Carbon Fiber has the highest compressive strength of ALL the reinforcing materials. The properties of carbon fibers, such as high stiffness, high tensile strength,
low weight, high chemical resistance, high temperature tolerance and low thermal expansion, make them very popular in aerospace, civil engineering, military, and motor sports,
along with other competition sports. However, they are relatively expensive when compared to similar fibers, such as glass fibers or plastic fibers.
In the manufacturing process of Carbon Fiber Pools factories are using Corrosive Resistant Vinyl Ester Resin mixed with hand-laid chopped fiberglass for impact resistance and
blister protection. As a reference Vinyl Ester Resin is a high performance resin that provides improved strength properties and inhibits water penetration into the laminate, which
is commonly referred to as osmosis. Carbon Fiber core layer is sandwiched between Corrosive Resistant Vinyl Ester Resin and Corrosion Barrier with hand-laid chopped fiberglass for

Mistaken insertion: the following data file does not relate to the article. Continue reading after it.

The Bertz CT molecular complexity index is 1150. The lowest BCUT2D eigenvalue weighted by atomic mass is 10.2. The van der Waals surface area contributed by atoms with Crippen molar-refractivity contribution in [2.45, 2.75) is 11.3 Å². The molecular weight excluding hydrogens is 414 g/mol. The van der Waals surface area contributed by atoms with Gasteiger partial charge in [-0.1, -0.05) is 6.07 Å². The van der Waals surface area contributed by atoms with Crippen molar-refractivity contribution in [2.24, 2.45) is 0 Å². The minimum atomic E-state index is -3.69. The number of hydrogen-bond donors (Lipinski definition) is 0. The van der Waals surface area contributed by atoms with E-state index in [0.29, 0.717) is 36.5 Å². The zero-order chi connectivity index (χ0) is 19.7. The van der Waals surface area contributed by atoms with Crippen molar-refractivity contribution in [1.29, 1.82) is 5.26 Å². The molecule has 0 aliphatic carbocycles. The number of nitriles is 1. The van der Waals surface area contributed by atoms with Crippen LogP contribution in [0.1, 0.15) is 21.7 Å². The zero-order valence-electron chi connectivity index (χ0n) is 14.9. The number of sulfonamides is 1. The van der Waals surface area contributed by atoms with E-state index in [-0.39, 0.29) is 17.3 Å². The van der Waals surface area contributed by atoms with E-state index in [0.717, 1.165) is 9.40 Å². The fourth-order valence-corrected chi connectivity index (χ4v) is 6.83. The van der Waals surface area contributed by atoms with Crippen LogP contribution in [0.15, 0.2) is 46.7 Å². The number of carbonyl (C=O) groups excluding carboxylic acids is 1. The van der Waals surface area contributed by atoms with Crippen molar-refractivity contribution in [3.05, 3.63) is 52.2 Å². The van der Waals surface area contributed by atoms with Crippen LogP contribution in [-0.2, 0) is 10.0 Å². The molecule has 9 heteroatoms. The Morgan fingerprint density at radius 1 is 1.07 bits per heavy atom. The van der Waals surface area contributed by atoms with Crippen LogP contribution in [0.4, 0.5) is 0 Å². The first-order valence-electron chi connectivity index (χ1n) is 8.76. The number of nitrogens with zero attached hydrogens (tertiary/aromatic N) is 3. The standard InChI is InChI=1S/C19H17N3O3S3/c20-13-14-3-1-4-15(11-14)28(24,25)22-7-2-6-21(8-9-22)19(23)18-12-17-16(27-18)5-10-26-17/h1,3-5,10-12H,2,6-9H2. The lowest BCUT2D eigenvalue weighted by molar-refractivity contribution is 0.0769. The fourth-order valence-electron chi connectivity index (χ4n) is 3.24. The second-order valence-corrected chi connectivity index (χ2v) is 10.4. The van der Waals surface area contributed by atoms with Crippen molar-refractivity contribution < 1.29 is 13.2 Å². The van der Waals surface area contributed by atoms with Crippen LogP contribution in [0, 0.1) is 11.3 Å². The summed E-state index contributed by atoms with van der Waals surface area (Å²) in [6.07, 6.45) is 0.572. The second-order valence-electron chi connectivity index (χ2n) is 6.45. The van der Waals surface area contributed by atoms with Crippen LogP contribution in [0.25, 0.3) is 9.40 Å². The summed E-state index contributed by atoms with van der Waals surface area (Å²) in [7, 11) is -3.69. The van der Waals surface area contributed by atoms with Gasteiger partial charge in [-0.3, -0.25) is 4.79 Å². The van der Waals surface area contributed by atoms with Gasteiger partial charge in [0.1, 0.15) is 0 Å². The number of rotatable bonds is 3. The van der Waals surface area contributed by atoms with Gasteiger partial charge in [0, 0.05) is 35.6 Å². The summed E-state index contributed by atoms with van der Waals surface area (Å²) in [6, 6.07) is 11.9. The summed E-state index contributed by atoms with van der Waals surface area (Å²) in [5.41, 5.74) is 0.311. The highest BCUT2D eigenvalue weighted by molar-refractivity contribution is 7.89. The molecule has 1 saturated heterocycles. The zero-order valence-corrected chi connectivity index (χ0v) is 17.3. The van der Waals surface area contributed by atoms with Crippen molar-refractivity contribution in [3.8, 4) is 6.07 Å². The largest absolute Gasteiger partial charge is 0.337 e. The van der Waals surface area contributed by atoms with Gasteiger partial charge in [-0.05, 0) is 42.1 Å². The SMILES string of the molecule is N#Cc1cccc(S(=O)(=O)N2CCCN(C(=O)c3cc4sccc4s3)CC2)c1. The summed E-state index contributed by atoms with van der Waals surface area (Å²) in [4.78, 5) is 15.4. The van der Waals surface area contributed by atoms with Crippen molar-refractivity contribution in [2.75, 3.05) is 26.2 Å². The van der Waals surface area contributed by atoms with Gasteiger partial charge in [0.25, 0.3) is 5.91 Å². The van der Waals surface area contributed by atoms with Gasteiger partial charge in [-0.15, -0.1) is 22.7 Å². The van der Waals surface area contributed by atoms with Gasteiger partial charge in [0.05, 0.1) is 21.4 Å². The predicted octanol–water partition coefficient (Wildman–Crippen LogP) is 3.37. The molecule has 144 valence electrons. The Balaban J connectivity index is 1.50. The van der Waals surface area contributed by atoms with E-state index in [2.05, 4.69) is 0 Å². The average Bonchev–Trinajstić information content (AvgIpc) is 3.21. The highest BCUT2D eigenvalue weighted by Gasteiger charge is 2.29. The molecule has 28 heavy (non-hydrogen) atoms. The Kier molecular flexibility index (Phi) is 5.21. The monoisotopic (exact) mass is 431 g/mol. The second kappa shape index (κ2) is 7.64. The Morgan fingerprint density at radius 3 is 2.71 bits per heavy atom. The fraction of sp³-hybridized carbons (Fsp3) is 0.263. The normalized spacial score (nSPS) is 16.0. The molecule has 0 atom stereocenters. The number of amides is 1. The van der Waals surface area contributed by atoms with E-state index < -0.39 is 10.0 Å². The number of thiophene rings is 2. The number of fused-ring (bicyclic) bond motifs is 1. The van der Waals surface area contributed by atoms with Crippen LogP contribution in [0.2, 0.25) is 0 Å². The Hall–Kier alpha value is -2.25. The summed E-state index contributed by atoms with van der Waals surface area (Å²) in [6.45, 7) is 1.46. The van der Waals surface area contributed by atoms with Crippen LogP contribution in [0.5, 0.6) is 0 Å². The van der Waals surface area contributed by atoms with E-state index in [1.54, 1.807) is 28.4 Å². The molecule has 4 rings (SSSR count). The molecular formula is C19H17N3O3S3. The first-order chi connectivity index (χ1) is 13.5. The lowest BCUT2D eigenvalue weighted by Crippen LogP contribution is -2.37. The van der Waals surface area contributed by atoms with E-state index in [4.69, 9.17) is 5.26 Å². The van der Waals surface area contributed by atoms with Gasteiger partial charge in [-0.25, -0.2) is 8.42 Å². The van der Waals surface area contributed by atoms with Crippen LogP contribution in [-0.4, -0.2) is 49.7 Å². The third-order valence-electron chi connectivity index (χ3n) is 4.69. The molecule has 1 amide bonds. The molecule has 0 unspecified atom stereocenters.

enhanced durability. The Sealer Layer is a final laminate heavily sprayed on the pool to create an extra resilience.
The high potential strength of carbon fiber was realized in 1963 in a process developed by W. Watt, L. N. Phillips, and W. Johnson at the Royal Aircraft Establishment at Farnborough,
Hampshire. The process was patented by the UK Ministry of Defense then licensed by the National Research Development Corporation (NRDC) to three British companies: Rolls-Royce,
already making carbon fiber; Morganite; and Courtaulds. They were able to establish industrial carbon fiber production facilities within a few years, and Rolls-Royce took advantage
of the new material's properties to break into the American market with its RB-211 aero-engine.
Carbon fibers are usually combined with other materials to form a composite. When combined with a plastic resin and wound or molded it forms carbon fiber reinforced polymer
(often referred to as carbon fiber) which has a very high strength-to-weight ratio, and is extremely rigid although somewhat brittle
The global demand on carbon fiber composites was valued at roughly US$10.8 billion in 2009, which declined 8–10% from the previous year. It is expected to reach US$18.6 billion by 2015
with an annual growth rate of 7% or more. Strongest demands come from aircraft & aerospace, wind energy, as well as from the automotive industry with optimized resin systems.